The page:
Dispatches from England: Answering a Few Reader Questions and Comments About This Column

Carylon Beach 2

My most recent post about things to memorize when you move to the UK had a few comments and questions on the Anglotopia Facebook page that inspired me to work on a post where I simply answer some of the questions or comments you’ve left on my posts, or emailed me with, or posted on Facebook. Hopefully it’ll give you a little more insight into our experience here (and how I go about writing about it). I hope you’ll continue to comment on my posts. I enjoy the dialogue immensely and it helps me to know what types of topics you’re interested in hearing about.

How did you get so lucky?

(Or… what are you doing in the UK?) As several of you have pointed out, you can’t just hop on a plane bound for the UK and declare yourself a resident. Immigrating to this country from the U.S. is nearly impossible without either lots of money (and time to wait) or a company to sponsor you. The latter is our situation. My husband works for an American company that has several facilities throughout the UK. They coordinated our visas which allow us to live here for a few years. Personally, I’m on a spousal visa, meaning I’m not allowed to work while here. And I apologize to those who email me with visa and immigration questions. My husband’s company handled most of the process, and I’m not very familiar with the ins and outs of it.

If you want to know more about our story, you can read my introductory Anglotopia post here. Or follow my personal blog, Arrows Sent Forth.

UK spellings and terminology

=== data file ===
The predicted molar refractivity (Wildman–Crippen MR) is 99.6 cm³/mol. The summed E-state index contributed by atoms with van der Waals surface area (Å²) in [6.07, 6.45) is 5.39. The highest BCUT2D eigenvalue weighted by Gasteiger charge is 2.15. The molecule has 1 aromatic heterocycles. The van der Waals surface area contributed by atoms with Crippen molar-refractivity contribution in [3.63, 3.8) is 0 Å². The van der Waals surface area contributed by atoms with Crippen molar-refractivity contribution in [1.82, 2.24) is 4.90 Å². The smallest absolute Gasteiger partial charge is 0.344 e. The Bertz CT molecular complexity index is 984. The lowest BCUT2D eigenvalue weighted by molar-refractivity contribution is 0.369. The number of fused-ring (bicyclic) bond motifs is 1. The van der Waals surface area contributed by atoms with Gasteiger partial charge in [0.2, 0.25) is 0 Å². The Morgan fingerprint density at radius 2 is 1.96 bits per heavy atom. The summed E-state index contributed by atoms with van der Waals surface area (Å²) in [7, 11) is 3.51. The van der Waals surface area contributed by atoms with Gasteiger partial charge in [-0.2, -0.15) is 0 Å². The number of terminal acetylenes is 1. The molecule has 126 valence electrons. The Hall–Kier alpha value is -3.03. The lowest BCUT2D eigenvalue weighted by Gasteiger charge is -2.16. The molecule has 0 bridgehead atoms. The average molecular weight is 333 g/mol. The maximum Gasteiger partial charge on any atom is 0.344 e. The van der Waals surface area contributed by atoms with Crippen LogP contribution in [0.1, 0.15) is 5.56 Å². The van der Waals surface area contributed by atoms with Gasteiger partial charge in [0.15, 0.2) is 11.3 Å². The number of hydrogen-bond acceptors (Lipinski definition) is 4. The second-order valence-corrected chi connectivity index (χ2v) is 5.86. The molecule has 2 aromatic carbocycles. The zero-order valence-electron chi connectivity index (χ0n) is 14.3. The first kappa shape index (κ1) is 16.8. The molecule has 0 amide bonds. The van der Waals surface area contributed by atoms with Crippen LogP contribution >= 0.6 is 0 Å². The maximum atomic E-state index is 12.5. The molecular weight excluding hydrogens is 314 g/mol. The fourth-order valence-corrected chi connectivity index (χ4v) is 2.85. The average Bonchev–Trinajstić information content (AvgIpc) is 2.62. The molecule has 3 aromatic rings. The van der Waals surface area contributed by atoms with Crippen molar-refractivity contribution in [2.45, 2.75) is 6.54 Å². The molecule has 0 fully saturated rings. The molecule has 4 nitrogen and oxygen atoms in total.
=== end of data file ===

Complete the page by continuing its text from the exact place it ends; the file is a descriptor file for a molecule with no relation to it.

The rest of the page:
I always chuckle when someone posts or comments to point out the British spelling or word for something. Like cell phones are called mobile phones. License is licence. The list goes on. I’m not sure if people write this to let me know of the difference, to inform others, or to correct me. For the record, 99% of the time I’m well aware of these differences. I live here, after all. But I’m an American writer, and writing for a mostly American audience. I’ll continue to primarily use American terminology and spellings. I’m sure if I were moving to the UK permanently and hoping to continue with a writing career, I’d make the switch. But that’s not the case. (Not to mention my American computer would point out all my incorrect spellings if I used the British spellings!)

Which do we like better, the U.S. or the UK?

I hope it’s clear from my writing that we love it here. I was not an “anglophile” before moving here. I never had the fascination with Great Britain that Jonathan does. But now? I adore it. I know we’ll miss it greatly when we leave. But I also now have a new appreciation for all the things that are great about America, too. Our families and friends are there, and that will always be home to us. I could never compare the two countries and pick a favorite. They’re both proud nations with so much to offer both travelers and residents. One of the hardest parts about taking on an expat assignment like this is that you’ll always “miss” a place for the rest of your life. When I’m here, I sometimes miss the U.S. And when we return, I know I’ll often miss England.

You’re really not an expert on the UK, having only lived there a year